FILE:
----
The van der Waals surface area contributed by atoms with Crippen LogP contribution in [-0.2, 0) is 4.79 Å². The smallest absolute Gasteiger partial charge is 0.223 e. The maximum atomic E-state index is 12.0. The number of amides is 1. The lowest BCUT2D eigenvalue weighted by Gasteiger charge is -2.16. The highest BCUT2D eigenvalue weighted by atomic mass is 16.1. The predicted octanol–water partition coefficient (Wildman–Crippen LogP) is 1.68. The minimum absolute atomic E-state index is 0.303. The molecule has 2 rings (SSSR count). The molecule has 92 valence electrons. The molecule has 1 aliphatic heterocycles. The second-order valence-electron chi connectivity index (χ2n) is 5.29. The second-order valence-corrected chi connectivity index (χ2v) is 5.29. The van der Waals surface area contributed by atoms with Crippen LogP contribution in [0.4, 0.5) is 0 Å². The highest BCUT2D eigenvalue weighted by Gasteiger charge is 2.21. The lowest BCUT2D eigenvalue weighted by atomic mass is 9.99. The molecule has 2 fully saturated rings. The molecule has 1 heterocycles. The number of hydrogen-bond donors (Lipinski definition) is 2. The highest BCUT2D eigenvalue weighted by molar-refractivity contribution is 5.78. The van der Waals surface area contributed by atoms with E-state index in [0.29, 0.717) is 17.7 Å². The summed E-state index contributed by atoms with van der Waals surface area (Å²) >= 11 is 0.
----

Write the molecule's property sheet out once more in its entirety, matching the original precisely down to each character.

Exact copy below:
The van der Waals surface area contributed by atoms with Crippen LogP contribution in [-0.2, 0) is 4.79 Å². The smallest absolute Gasteiger partial charge is 0.223 e. The maximum atomic E-state index is 12.0. The number of amides is 1. The lowest BCUT2D eigenvalue weighted by Gasteiger charge is -2.16. The highest BCUT2D eigenvalue weighted by atomic mass is 16.1. The predicted octanol–water partition coefficient (Wildman–Crippen LogP) is 1.68. The minimum absolute atomic E-state index is 0.303. The molecule has 2 rings (SSSR count). The molecule has 92 valence electrons. The molecule has 1 aliphatic heterocycles. The second-order valence-electron chi connectivity index (χ2n) is 5.29. The second-order valence-corrected chi connectivity index (χ2v) is 5.29. The van der Waals surface area contributed by atoms with Crippen LogP contribution in [0.4, 0.5) is 0 Å². The highest BCUT2D eigenvalue weighted by Gasteiger charge is 2.21. The lowest BCUT2D eigenvalue weighted by atomic mass is 9.99. The molecule has 2 fully saturated rings. The molecule has 1 heterocycles. The number of hydrogen-bond donors (Lipinski definition) is 2. The highest BCUT2D eigenvalue weighted by molar-refractivity contribution is 5.78. The van der Waals surface area contributed by atoms with E-state index in [0.29, 0.717) is 17.7 Å². The summed E-state index contributed by atoms with van der Waals surface area (Å²) >= 11 is 0.